In short, the app, the box, and the screwdriver are excellent examples of how journey mapping can be used to enhance the intangible touchpoints in a customer’s journey.

Related articles:

Journey mapping illustrated through Dunzo’s order-tracking experience

Image sources:

Nest screwdriver image source:

Nest app and thermostat image source:

Thursday, November 16, 2023

8-steps after 10-years: Why bother building participation?

It has been 10 years since the publication of our book “8-steps to innovation”. During this time, we got the opportunity to share the framework with various leaders. We also saw the framework being put into practice. Through this series of reflections, I will try to shine a light on situations where the framework might be weak. In this article, I will question the third step – building participation.

The 8-step framework suggests that if you want to build an idea pipeline, create a challenge book first (step 2) and then involve people in participative problem-solving (step 3). For example, if you have a brainstorming session around a specific challenge, you end up generating several ideas. Here are situations where this may not work.

Inventor’s challenge: I have met several inventors who prefer to keep their ideas to themselves. They have no interest in sharing it with their boss or colleagues because they feel they may steal their ideas. Perhaps they have had a bad experience in the past where others took credit for their idea. In my workshops, when we have brainstorms, these people suggest some ideas. And then meet me during the break or send a message to share their pet idea which they are not comfortable sharing with others. I understand the importance of secrecy until you have some form of protection. However, sometimes people end up carrying ideas with them for years without any form of validation. It helps to have a few sounding boards. Is ChatGPT a good brainstorming partner? Perhaps.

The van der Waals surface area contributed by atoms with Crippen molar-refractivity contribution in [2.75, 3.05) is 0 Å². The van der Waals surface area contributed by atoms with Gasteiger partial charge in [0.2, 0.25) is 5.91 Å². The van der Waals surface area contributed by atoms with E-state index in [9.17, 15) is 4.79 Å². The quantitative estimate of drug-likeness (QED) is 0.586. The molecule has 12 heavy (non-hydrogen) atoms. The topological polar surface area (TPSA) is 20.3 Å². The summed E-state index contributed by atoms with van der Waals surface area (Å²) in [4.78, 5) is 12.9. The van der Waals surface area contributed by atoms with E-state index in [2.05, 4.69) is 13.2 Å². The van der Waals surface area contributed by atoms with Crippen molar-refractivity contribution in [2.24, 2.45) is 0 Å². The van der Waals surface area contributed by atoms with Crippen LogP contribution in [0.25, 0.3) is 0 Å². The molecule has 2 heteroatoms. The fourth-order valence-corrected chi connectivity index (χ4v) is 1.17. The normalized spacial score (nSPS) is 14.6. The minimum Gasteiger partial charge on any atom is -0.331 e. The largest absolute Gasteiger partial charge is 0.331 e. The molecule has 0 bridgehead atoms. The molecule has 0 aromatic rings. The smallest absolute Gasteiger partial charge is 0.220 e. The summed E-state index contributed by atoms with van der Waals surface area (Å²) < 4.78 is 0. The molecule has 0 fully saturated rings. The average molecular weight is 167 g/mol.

Manager’s fear: A few years ago, I wrote about 3 reasons why managers don’t throw their toughest challenge to their teams. The single biggest reason is fear of perceived incompetence. They feel they get paid to solve problems and if they share their challenge with the team, they might be perceived as incompetent. It gives confidence when you solve a problem and get your team to implement your solution. This works best when you have been in the system for a long time and know the domain very well. However, when you start managing an existing team, you may not be the domain expert. And this approach may not work.

Why care about small ideas? Continuous improvement as a systematic approach has been around for over a hundred years. Our book presents stories from Toyota, Titan, and TVS. Many organizations continue to highlight the number of ideas and the number of employees participating in continuous improvement programs in their annual reports. For example, the Asian Paints FY23 annual report says that there were 7000+ improvement suggestions submitted. Having said that I have met several leaders who don’t consider continuous improvement worth the cost. What matters to them are big bets. As a result, participation becomes unimportant. Participation thrives when small ideas are encouraged.

Participation in virtual teams: Virtual teams have been around for a while but their presence increased during and post-Covid era. As people started working from home, formal brainstorms and tea-coffee chats diminished. As video calls started taking time, initiatives focusing on not-so-urgent issues took a backseat. And participation in innovation-related initiatives went down. Getting people to participate in anything other than deliveries became a challenge at least in some organizations.   

In short, participation may be one way of building an idea pipeline. However, there are situations in which participation may not work or one may be uncomfortable sharing the ideas. Perhaps ChatGPT is your partner. Problems may be defined and solved by individuals and implemented through teams if they are the managers. So yeah, skip step 3 if you don’t need it.